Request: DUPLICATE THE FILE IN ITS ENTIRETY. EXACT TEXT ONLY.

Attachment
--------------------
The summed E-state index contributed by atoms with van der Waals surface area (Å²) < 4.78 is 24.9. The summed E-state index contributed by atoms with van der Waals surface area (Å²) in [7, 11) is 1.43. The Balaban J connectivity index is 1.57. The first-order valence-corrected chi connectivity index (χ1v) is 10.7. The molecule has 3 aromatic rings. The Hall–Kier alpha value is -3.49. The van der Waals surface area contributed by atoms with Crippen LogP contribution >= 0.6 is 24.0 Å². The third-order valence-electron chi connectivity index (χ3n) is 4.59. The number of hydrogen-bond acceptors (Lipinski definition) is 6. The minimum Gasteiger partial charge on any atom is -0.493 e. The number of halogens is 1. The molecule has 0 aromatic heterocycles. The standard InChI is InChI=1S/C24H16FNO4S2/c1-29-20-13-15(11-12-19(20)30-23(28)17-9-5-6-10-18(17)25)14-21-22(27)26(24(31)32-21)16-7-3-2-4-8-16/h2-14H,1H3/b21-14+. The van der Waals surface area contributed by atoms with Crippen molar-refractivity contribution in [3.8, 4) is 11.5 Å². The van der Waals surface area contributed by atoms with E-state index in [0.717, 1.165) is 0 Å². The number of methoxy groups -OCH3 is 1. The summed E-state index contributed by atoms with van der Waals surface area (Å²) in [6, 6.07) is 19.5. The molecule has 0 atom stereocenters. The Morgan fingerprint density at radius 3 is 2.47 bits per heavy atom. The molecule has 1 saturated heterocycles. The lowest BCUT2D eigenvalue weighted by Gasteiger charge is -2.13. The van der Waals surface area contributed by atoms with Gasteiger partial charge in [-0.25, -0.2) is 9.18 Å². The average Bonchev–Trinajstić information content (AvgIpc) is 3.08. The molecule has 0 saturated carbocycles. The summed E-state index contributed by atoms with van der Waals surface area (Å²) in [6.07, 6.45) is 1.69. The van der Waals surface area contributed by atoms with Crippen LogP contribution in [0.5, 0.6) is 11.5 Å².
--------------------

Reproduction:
The summed E-state index contributed by atoms with van der Waals surface area (Å²) < 4.78 is 24.9. The summed E-state index contributed by atoms with van der Waals surface area (Å²) in [7, 11) is 1.43. The Balaban J connectivity index is 1.57. The first-order valence-corrected chi connectivity index (χ1v) is 10.7. The molecule has 3 aromatic rings. The Hall–Kier alpha value is -3.49. The van der Waals surface area contributed by atoms with Crippen LogP contribution >= 0.6 is 24.0 Å². The third-order valence-electron chi connectivity index (χ3n) is 4.59. The number of hydrogen-bond acceptors (Lipinski definition) is 6. The minimum Gasteiger partial charge on any atom is -0.493 e. The number of halogens is 1. The molecule has 0 aromatic heterocycles. The standard InChI is InChI=1S/C24H16FNO4S2/c1-29-20-13-15(11-12-19(20)30-23(28)17-9-5-6-10-18(17)25)14-21-22(27)26(24(31)32-21)16-7-3-2-4-8-16/h2-14H,1H3/b21-14+. The van der Waals surface area contributed by atoms with Crippen molar-refractivity contribution in [3.8, 4) is 11.5 Å². The van der Waals surface area contributed by atoms with E-state index in [0.717, 1.165) is 0 Å². The number of methoxy groups -OCH3 is 1. The summed E-state index contributed by atoms with van der Waals surface area (Å²) in [6, 6.07) is 19.5. The molecule has 0 atom stereocenters. The Morgan fingerprint density at radius 3 is 2.47 bits per heavy atom. The molecule has 1 saturated heterocycles. The lowest BCUT2D eigenvalue weighted by Gasteiger charge is -2.13. The van der Waals surface area contributed by atoms with Gasteiger partial charge in [-0.25, -0.2) is 9.18 Å². The average Bonchev–Trinajstić information content (AvgIpc) is 3.08. The molecule has 0 saturated carbocycles. The summed E-state index contributed by atoms with van der Waals surface area (Å²) in [6.07, 6.45) is 1.69. The van der Waals surface area contributed by atoms with Crippen LogP contribution in [0.5, 0.6) is 11.5 Å².